In most cases, those who supplied the vigango to the market were local unemployed youth who were seeking ways to earn a living. 

However, the Mijikenda view vigango thieves as social outcasts and are worried  about the vigango trade. In fact, Mijikenda elders say that a kigango thief should pay the customary fine for murder because a kigango represents an ancestor. They insist that a stolen kigango should be brought back home because the kigango represents a family member who should be reunited with his family. They stress that a kigango should never be removed from its original position or else it becomes restless.



Concerted efforts to bring back the vigango

In the recent past, the National Museums of Kenya have put a lot of effort in trying to stop the vigango trade. However, this has been quite difficult because some of these carvings were been bought by individuals and, consequently, are now private property. That is one of the reasons why getting vigangos back to their original homes has been a challenge. 

A lot of effort has been made to get the artefacts back with the help of scholars and individuals who have a lot of interest in preserving the culture of the Mijikenda.  They include  anthropologist Monica Udvardy of the University of Kentucky, cultural anthropologist Linda Giles, John Mitsanze and  Dr Tsawe Munga Chodongo, a lecturer at Pwani University.

They have called for the repatriation of vigango to the Mijikenda people as a way of preserving the community’s religion, culture and traditions.

However, more commitment from the Kenyan Government and other stakeholders is needed to ensure successful repatriation of the vigango. For instance, some Mijikenda elders say that some vigango which were brought back from abroad are still lying in the Museum at Fort Jesus and no efforts have been made so far to return them to their owners.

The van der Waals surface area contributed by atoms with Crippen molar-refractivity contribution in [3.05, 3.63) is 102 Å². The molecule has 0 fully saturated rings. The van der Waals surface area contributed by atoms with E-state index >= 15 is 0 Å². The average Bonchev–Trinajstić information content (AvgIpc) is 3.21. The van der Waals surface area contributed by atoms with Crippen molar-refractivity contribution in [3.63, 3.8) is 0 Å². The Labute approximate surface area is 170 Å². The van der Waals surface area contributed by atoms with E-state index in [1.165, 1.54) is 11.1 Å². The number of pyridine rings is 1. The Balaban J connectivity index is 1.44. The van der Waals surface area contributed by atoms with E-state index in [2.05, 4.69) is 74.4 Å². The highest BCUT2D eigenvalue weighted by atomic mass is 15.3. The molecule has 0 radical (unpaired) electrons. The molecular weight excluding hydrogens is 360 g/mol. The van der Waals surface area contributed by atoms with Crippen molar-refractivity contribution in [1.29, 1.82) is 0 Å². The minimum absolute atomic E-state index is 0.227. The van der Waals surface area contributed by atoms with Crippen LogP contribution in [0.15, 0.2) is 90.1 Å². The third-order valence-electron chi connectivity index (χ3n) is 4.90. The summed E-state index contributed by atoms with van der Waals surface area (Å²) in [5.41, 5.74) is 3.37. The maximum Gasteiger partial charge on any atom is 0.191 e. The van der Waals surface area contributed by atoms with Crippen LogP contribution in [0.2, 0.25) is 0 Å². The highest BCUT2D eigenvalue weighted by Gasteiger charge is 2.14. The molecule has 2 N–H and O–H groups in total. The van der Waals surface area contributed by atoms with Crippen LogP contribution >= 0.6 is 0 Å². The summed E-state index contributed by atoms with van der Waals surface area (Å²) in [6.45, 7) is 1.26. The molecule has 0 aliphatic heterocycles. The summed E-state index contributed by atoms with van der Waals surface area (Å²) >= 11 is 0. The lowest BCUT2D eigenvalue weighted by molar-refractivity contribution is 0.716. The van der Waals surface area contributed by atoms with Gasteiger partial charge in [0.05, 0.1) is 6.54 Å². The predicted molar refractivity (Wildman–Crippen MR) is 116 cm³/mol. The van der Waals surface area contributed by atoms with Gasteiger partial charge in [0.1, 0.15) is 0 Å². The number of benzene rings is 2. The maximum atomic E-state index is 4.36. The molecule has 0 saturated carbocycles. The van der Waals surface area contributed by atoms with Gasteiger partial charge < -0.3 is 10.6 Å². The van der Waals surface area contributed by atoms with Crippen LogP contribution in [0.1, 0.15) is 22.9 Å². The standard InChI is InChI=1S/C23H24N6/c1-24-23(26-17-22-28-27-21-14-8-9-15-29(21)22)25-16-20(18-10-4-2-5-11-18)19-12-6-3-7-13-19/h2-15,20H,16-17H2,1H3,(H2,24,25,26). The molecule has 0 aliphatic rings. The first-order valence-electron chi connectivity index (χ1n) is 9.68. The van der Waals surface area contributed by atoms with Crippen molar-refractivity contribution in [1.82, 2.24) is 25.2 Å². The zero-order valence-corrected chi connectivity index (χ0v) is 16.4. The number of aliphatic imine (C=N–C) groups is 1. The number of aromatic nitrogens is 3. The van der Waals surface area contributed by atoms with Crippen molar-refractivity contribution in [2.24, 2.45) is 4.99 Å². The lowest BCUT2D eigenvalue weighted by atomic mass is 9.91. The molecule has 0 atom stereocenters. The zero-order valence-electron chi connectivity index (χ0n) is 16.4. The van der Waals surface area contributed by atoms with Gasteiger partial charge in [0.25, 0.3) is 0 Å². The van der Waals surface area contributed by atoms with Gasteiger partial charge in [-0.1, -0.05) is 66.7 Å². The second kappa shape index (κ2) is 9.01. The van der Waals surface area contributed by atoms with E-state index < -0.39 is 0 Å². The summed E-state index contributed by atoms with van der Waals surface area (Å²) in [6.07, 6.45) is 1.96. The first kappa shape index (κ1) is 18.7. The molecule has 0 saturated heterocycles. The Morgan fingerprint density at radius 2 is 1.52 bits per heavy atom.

Another lot is said to be detained at the airport since duty has not been paid for it yet.

Then there are others that were released in February 2014 from the Denver Museum of Nature and Science in Colorado, US, and were to be brought back but no follow up has been made so far.

Mijikenda elders say the vigango should not be displayed in museums or detained at airports because they do not belong there. They insist that efforts should be made to return them to their rightful owners and in their original positions. 

They add that the vigango will continue to be restless until they are returned to their original homes. When the vigango are finally returned, certain rituals will have to be conducted before they are re-installed in their original positions in the homesteads.

The Mijikenda elders are, therefore, asking the government to take up the matter and facilitate the release of the vigango  in the museums, as well as those detained at the airport and those in other parts of the world  so that they can be taken back to their original homesteads.

The elders say they must be involved in the process so that the proper procedures can be followed in the re-installation of the vigango in their original positions.

They warn that unless  the vigango  are reunited with their families, the Mijikenda will continue experience calamities because their ancestral spirits are restless.


Dr Ngowa is a lecturer in the Department of Languages, Linguistics and Literature, at Pwani University, Kilifi